Is Usability the Biggest Barrier to Enterprise Blockchain Adoption?
Back in 2016 and 2017, enterprise blockchain was the subject of massive hype within the cryptocurrency community. But over subsequent years, it’s fair to say that enterprise adoption of public blockchains generally didn’t live up to the initial promise. To some extent, this was inevitable. After all, blockchain was never going to be a solution to all problems.
However, it would be reasonable enough to expect more progress than we’ve seen to date. Last year, research from Gartner indicated that only 11% of CIOs said they were involved with any short-term planning or implementation of blockchain technology – and that was before the global pandemic upended the strategic agendas of entire industries.
Commentators will point to multiple barriers for enterprises in the adoption of public blockchains. For a while, a lack of scalability seemed to be a key blocker, with many comparisons drawn between Visa’s 24,000 transactions per second (tps) compared to Ethereum’s paltry throughput of 15 tps. But over recent years, other platforms, including EOS, Tron and Zilliqa, have launched offering far higher throughput than Ethereum. Not to mention the various second-layer platforms based on Ethereum. Yet enterprises haven’t rushed to embrace these newer, faster platforms.
Enterprise Demand is for Out-of-the-Box
Looking at other developments in corporate IT over recent years, a far more obvious reason for the lack of enterprise blockchain adoption emerges. Large companies tend to use services, software, and applications that are ready to use out of the box. It’s led the entire “as-a-service” segment to balloon over the last decade. With over half of large companies completely outsourcing their IT operations, an IT department these days is more likely to consist of managers of external services than technical professionals.
So it should come as no surprise that organizations are struggling with blockchain adoption. Even the supposedly latest-and-greatest blockchains, such as Polkadot, are protocol-level platforms. For an enterprise, there’s a gaping chasm between a protocol and an enterprise-ready application.
This chasm is one that Swiss company Jelurida has become well-positioned to fill. Jelurida operates the Ardor blockchain, a multi-chain public platform that offers users the ability to build and customize their own “child chains”. The critical difference between Ardor and other multi-chain platforms like Polkadot is that Ardor already has a full-featured, permissionless child chain called Ignis, which offers organizations the ability to implement blockchain functionality right out of the box.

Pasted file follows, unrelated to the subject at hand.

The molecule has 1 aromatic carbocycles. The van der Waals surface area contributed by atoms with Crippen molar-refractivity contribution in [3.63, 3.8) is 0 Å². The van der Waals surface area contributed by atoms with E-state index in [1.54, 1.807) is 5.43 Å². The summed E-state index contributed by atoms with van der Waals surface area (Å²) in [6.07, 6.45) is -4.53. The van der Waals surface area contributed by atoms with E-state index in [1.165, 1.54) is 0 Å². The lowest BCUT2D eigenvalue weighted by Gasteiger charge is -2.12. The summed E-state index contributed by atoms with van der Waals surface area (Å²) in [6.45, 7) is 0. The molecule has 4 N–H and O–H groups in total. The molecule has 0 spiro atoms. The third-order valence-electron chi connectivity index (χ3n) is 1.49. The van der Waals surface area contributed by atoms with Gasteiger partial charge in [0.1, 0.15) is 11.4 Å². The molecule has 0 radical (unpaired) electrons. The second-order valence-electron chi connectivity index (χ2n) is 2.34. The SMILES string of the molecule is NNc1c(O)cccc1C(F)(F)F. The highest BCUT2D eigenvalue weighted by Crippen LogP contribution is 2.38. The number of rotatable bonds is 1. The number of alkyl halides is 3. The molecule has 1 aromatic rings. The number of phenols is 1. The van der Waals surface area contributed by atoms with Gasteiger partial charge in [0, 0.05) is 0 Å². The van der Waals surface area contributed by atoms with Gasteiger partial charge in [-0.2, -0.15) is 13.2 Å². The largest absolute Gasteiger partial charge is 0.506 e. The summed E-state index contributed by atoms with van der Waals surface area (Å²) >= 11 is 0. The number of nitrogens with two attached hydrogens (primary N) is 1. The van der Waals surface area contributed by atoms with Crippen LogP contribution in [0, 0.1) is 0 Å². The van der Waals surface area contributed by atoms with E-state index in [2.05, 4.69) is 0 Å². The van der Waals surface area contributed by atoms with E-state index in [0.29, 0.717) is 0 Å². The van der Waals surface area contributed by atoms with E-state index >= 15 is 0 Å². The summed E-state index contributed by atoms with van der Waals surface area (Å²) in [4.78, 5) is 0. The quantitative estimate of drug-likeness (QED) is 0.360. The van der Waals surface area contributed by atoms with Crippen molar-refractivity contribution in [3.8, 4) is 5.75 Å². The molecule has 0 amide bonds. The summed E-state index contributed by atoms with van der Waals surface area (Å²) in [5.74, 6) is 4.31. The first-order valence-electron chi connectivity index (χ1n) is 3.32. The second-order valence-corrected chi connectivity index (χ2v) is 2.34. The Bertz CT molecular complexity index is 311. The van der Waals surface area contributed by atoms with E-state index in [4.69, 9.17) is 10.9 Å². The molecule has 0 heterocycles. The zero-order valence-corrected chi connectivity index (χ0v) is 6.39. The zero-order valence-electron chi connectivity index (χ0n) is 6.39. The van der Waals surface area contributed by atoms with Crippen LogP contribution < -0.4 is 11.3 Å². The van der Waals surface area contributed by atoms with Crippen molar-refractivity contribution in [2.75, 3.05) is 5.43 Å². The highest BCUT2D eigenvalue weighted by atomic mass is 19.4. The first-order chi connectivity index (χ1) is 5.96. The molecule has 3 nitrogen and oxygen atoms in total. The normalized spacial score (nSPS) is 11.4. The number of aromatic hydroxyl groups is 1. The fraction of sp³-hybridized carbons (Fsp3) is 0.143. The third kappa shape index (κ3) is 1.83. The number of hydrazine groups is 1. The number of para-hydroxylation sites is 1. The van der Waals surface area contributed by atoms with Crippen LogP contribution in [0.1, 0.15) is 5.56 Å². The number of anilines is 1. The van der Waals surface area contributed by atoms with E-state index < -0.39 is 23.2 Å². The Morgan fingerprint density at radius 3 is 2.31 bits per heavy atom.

A Ready-Made Blockchain Solution
For anyone looking to utilize some of the core features of a blockchain without building their own system from scratch, Ignis offers several ready-made solutions. Users can list their tokens on the Ignis decentralized coin exchange, mint tokens on an asset exchange, or buy and sell goods on the Ignis marketplace. There is also a customizable voting system that will allow users to create votes configured according to different models – for example, based on token balance or account weighting. The Ignis data cloud can host data and files on the blockchain, with the ability to make it searchable by channels or keywords.
If an enterprise wants to create their own custom child chain, Ignis also provides some specific account customization functionality to other child chains. For example, if users within an organization should have specific delegated rights or multiple signatures are required for a transaction, these permissions are configurable via Ignis.
Enterprise Use Cases
Since its genesis block in 2018, several enterprises and use cases have adopted Ignis’ out-of-the-box features. Most notably, this year, the Austrian government has been funding projects working with Jelurida on utilizing features of Ignis and Ardor in several projects.
For example, as part of the government’s drive towards sustainable energy usage, it worked with several organizations, including Jelurida and the Australian Institute of Technology, to develop a project called Hot City. It uses gamification to empower citizens to identify local sources of waste heat that can be recycled back into the energy grid. Anyone who contributes a viable source is rewarded with tokens, which are awarded and secured by the Ignis monetary system app.
A separate sustainability initiative called Cycle4Value has also made use of Ignis to reward users in tokens for cycling, as an attempt to reduce traffic pollution. This project was funded by the Austrian Research Promotion Agency in collaboration with several other organizations.
These are only two examples. However, both cases illustrate how easily an organization could simply fit the tokenization feature into their gamification concept, without needing to engage teams of developers to implement their solution. In both cases, blockchain experts from Jelurida were also on hand to support the implementation. This benefit is lacking in most public blockchain platforms where users and developers rely only on open-sourced documentation.
From the slow pace of progress over recent years, it’s evident that enterprise blockchain has some way to go. However, overcoming the usability problem and making implementation easier for organizations is a critical milestone on the path to adoption. Over the coming years, if more companies and projects progress in this regard, enterprise blockchain could eventually realize its true potential.